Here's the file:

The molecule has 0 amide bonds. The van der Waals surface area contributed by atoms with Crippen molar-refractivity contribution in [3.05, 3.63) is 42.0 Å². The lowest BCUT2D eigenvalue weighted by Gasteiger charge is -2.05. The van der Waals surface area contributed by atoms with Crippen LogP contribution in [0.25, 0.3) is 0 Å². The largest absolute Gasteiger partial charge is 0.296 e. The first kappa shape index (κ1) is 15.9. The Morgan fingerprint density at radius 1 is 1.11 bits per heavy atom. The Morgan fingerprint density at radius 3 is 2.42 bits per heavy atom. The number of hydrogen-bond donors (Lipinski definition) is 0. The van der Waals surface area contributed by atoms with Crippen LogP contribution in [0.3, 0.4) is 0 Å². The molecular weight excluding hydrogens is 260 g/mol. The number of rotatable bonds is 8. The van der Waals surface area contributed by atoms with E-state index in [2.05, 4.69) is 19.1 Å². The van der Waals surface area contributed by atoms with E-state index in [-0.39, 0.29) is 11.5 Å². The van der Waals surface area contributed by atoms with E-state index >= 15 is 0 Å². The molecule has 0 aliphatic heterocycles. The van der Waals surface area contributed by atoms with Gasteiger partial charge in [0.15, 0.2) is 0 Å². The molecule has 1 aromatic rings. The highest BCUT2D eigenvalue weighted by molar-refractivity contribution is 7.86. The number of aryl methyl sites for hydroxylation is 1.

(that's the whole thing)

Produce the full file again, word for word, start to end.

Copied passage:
The molecule has 0 amide bonds. The van der Waals surface area contributed by atoms with Crippen molar-refractivity contribution in [3.05, 3.63) is 42.0 Å². The lowest BCUT2D eigenvalue weighted by Gasteiger charge is -2.05. The van der Waals surface area contributed by atoms with Crippen LogP contribution in [0.25, 0.3) is 0 Å². The largest absolute Gasteiger partial charge is 0.296 e. The first kappa shape index (κ1) is 15.9. The Morgan fingerprint density at radius 1 is 1.11 bits per heavy atom. The Morgan fingerprint density at radius 3 is 2.42 bits per heavy atom. The number of hydrogen-bond donors (Lipinski definition) is 0. The van der Waals surface area contributed by atoms with Crippen LogP contribution in [0.3, 0.4) is 0 Å². The molecular weight excluding hydrogens is 260 g/mol. The number of rotatable bonds is 8. The van der Waals surface area contributed by atoms with E-state index in [2.05, 4.69) is 19.1 Å². The van der Waals surface area contributed by atoms with E-state index in [-0.39, 0.29) is 11.5 Å². The van der Waals surface area contributed by atoms with E-state index >= 15 is 0 Å². The molecule has 0 aliphatic heterocycles. The van der Waals surface area contributed by atoms with Gasteiger partial charge in [0.15, 0.2) is 0 Å². The molecule has 1 aromatic rings. The highest BCUT2D eigenvalue weighted by molar-refractivity contribution is 7.86. The number of aryl methyl sites for hydroxylation is 1.